Can you draw the mirror image of a leaf?
Symmetry is a similarity or balance between different parts of an object. People, animals, and plants can be symmetrical in interesting ways. In a sense, it’s all around us! Children will love searching for different shaped leaves outside and tracing the mirror image.
🍎Apples to Apples: This activity is great to extend with apples as each apple has a unique shape and pattern when you cut it down the middle. Extend the activity with other fruits!
🏗️ Build-a-symmetry: Introduce this topic with simple, concrete examples through Legos and building blocks. Children will be able to visually see the patterns in the symmetrical shapes and designs.
💪 Got a Pro? If your child is really grasping the concept of symmetry, encourage them to create extensive shapes and designs of symmetry using multiple elements in nature (leaves, twigs, apples, rocks, etc.).
For this activity you will need:
Identifying, creating, copying and extending a variety of patterns (e.g. sound, color, shape, number, etc).
Start by discussing the topic of symmetry and how objects can be symmetrical. Giving a few examples first of clearly symmetrical objects/drawings will be helpful for children to understand this concept.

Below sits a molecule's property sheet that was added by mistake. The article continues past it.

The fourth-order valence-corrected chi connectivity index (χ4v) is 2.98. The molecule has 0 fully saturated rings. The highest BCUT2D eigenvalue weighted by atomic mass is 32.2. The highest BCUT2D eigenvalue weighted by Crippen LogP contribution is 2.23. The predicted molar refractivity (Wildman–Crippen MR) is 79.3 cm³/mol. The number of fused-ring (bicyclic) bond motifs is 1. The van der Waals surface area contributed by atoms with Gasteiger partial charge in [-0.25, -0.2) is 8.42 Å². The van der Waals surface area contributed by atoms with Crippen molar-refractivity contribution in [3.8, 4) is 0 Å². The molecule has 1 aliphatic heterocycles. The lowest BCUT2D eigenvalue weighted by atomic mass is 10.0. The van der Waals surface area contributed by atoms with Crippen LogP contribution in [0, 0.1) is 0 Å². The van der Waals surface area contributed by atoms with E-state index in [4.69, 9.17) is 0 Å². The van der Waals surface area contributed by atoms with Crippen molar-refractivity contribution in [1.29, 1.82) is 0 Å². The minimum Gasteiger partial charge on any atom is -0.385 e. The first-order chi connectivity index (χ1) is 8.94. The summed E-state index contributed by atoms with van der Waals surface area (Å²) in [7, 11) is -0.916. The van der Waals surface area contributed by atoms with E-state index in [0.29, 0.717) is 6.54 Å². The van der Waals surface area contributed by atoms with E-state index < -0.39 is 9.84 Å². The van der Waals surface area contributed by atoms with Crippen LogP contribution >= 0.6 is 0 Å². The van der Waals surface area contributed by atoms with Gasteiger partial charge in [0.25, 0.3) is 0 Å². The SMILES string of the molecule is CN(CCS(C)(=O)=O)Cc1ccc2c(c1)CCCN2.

Next, go outside and start collecting leaves. The more variety in shapes and sizes the better!
Once you have all the leaves, lay them out and let your child choose one to trace. Cut the leaf down the middle (top to bottom) and tape one side of the leaf down to the paper in the middle.
Encourage your child to use the pencil first and trace the outline of the other half of the leaf on the paper.
Once they’re happy with the half of the leaf they traced, encourage them to trace where the lines on the inside part of the leaf would go and color it in.
⬆️ For older preschoolers: Extend this activity by changing the symmetrical line to be diagonal or through the middle (left to right).
⬇️ For younger toddlers: Holding a pencil and drawing may be quite tricky for them. Start by cutting several leaves in half and encouraging the child to find the matching pieces first.
How would our drawing look if we cut the leaf into 4 pieces?
If we were to take away the leaf half, could you draw it still?
What would our drawing look like if we keep rotating the leaf around in a circle?
Can you find 5 objects around you that are symmetrical?
Can you find an object around you that is not symmetrical?